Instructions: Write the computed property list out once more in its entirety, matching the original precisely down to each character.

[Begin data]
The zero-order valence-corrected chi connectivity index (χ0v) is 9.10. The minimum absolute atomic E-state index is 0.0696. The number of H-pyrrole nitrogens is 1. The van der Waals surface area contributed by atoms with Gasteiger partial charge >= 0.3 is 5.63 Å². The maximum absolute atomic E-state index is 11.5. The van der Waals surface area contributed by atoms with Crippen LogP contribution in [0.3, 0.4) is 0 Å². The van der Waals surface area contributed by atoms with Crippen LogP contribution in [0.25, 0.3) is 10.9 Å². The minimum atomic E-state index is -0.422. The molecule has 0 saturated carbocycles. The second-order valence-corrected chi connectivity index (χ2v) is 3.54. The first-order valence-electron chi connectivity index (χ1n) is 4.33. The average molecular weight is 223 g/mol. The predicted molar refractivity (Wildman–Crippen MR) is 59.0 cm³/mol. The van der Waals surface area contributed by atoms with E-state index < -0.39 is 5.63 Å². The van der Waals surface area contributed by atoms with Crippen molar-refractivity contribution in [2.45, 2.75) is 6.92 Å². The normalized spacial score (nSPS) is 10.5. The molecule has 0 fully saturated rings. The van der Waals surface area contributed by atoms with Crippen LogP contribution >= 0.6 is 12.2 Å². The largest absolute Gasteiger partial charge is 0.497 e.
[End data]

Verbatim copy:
The zero-order valence-corrected chi connectivity index (χ0v) is 9.10. The minimum absolute atomic E-state index is 0.0696. The number of H-pyrrole nitrogens is 1. The van der Waals surface area contributed by atoms with Gasteiger partial charge >= 0.3 is 5.63 Å². The maximum absolute atomic E-state index is 11.5. The van der Waals surface area contributed by atoms with Crippen LogP contribution in [0.3, 0.4) is 0 Å². The van der Waals surface area contributed by atoms with Crippen LogP contribution in [0.25, 0.3) is 10.9 Å². The minimum atomic E-state index is -0.422. The molecule has 0 saturated carbocycles. The second-order valence-corrected chi connectivity index (χ2v) is 3.54. The first-order valence-electron chi connectivity index (χ1n) is 4.33. The average molecular weight is 223 g/mol. The predicted molar refractivity (Wildman–Crippen MR) is 59.0 cm³/mol. The van der Waals surface area contributed by atoms with E-state index < -0.39 is 5.63 Å². The van der Waals surface area contributed by atoms with Crippen molar-refractivity contribution in [2.45, 2.75) is 6.92 Å². The normalized spacial score (nSPS) is 10.5. The molecule has 0 fully saturated rings. The van der Waals surface area contributed by atoms with Crippen LogP contribution >= 0.6 is 12.2 Å². The largest absolute Gasteiger partial charge is 0.497 e.